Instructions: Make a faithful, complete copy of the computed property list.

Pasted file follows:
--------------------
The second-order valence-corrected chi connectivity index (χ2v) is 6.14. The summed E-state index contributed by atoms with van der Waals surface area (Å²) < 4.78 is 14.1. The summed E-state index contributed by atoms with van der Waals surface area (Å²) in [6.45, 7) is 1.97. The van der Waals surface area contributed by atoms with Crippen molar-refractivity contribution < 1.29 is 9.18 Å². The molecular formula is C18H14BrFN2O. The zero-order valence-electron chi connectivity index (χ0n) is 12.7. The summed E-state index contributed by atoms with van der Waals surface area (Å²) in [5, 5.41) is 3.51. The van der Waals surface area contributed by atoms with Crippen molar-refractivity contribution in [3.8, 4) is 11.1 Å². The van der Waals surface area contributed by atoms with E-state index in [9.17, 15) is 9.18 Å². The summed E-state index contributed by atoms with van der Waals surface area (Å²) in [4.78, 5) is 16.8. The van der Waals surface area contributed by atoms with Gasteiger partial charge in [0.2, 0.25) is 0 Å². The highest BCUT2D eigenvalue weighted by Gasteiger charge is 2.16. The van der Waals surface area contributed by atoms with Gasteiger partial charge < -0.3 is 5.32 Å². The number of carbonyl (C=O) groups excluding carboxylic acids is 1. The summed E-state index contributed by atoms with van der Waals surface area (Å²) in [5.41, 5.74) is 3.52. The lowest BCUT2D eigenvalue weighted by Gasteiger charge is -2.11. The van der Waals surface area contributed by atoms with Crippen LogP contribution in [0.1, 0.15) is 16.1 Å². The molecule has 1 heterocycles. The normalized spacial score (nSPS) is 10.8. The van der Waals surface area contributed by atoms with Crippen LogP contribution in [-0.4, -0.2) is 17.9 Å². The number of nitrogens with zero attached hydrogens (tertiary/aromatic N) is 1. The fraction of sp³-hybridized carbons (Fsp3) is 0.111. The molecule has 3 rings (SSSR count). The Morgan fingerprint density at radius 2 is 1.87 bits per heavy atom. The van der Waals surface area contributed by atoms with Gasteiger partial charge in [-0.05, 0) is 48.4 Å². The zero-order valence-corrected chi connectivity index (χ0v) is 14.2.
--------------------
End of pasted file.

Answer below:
The second-order valence-corrected chi connectivity index (χ2v) is 6.14. The summed E-state index contributed by atoms with van der Waals surface area (Å²) < 4.78 is 14.1. The summed E-state index contributed by atoms with van der Waals surface area (Å²) in [6.45, 7) is 1.97. The van der Waals surface area contributed by atoms with Crippen molar-refractivity contribution < 1.29 is 9.18 Å². The molecular formula is C18H14BrFN2O. The zero-order valence-electron chi connectivity index (χ0n) is 12.7. The summed E-state index contributed by atoms with van der Waals surface area (Å²) in [5, 5.41) is 3.51. The van der Waals surface area contributed by atoms with Crippen molar-refractivity contribution in [3.8, 4) is 11.1 Å². The van der Waals surface area contributed by atoms with E-state index in [9.17, 15) is 9.18 Å². The summed E-state index contributed by atoms with van der Waals surface area (Å²) in [4.78, 5) is 16.8. The van der Waals surface area contributed by atoms with Gasteiger partial charge in [0.2, 0.25) is 0 Å². The highest BCUT2D eigenvalue weighted by Gasteiger charge is 2.16. The van der Waals surface area contributed by atoms with Gasteiger partial charge < -0.3 is 5.32 Å². The number of carbonyl (C=O) groups excluding carboxylic acids is 1. The summed E-state index contributed by atoms with van der Waals surface area (Å²) in [5.41, 5.74) is 3.52. The lowest BCUT2D eigenvalue weighted by Gasteiger charge is -2.11. The van der Waals surface area contributed by atoms with Crippen LogP contribution in [0.1, 0.15) is 16.1 Å². The molecule has 1 heterocycles. The normalized spacial score (nSPS) is 10.8. The van der Waals surface area contributed by atoms with Crippen LogP contribution in [-0.4, -0.2) is 17.9 Å². The number of nitrogens with zero attached hydrogens (tertiary/aromatic N) is 1. The fraction of sp³-hybridized carbons (Fsp3) is 0.111. The molecule has 3 rings (SSSR count). The Morgan fingerprint density at radius 2 is 1.87 bits per heavy atom. The van der Waals surface area contributed by atoms with Gasteiger partial charge in [-0.05, 0) is 48.4 Å². The zero-order valence-corrected chi connectivity index (χ0v) is 14.2.